Hoosier Hot Shots of Old

first_imgIf you remember anything about Indiana basketball, these 6 guys all qualify as “hot shots”.  Included are Rick Mount of Lebanon High School and Purdue University.  He averaged over 30 points a game before there was a 3-point shot.  About this time, Jim Rayl of Kokomo High School and IU did just about the same.Everyone here in town remembers Curt Clawson when, as a senior, he led the state of Indiana in scoring with a 30+ point average.  He, of course, finished his career at Purdue where Gene Keady made sure Curt was always on the floor in the last minute when free throws had to be shot.  Add to this list a kid named Billy Shepherd of Carmel High School and later Butler University.  He was less than 6-foot tall, but that didn’t stop him from scoring over 30 points a game as well.The final two that I am going to add this list are Larry Bird and Marion Pierce.  Larry made Springs Valley High School and Indiana State famous with every shot you could imagine.  He managed to make them all.  Pierce played for Lewisville High School and set an Indiana Scoring record that was finally broken by a guy named Bailey of Bedford North Lawrence.  Pierce played for tiny Lindsey Wilson College.    This list could go on from now until next October when you talk about Indiana “hot shots”.  You can make your own list.last_img read more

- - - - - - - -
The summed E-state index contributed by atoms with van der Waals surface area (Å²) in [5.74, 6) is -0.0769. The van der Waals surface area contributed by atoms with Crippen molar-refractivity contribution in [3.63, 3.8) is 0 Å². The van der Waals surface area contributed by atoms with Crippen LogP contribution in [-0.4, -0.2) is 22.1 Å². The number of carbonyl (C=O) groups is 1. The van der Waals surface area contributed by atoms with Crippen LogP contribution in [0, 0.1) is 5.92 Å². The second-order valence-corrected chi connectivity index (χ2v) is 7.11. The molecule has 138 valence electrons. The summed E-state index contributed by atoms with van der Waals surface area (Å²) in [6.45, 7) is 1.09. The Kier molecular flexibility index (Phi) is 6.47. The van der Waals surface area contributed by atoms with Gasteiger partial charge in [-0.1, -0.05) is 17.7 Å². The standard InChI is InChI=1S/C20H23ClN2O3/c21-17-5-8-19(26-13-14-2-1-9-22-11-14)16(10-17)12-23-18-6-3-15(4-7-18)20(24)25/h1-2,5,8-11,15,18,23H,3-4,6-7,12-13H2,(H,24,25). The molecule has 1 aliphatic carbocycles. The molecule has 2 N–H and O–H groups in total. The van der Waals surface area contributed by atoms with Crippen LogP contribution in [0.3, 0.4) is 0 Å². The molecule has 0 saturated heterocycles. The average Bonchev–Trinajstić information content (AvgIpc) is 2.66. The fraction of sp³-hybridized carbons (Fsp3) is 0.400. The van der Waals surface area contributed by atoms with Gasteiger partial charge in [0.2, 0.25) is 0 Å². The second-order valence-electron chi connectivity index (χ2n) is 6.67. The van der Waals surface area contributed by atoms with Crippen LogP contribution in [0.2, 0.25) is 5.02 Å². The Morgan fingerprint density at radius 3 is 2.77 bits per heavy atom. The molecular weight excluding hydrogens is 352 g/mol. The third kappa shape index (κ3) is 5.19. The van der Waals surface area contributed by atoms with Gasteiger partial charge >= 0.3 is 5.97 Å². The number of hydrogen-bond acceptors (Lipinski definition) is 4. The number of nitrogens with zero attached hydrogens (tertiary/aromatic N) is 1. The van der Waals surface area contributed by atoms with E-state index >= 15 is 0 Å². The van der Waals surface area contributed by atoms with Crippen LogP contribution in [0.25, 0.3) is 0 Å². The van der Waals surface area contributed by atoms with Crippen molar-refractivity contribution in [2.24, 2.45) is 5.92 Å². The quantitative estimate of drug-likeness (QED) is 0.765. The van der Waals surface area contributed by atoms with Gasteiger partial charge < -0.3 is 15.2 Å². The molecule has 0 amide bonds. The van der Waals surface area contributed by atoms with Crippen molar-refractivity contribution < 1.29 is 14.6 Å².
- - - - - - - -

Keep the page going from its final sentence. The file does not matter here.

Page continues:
Read More »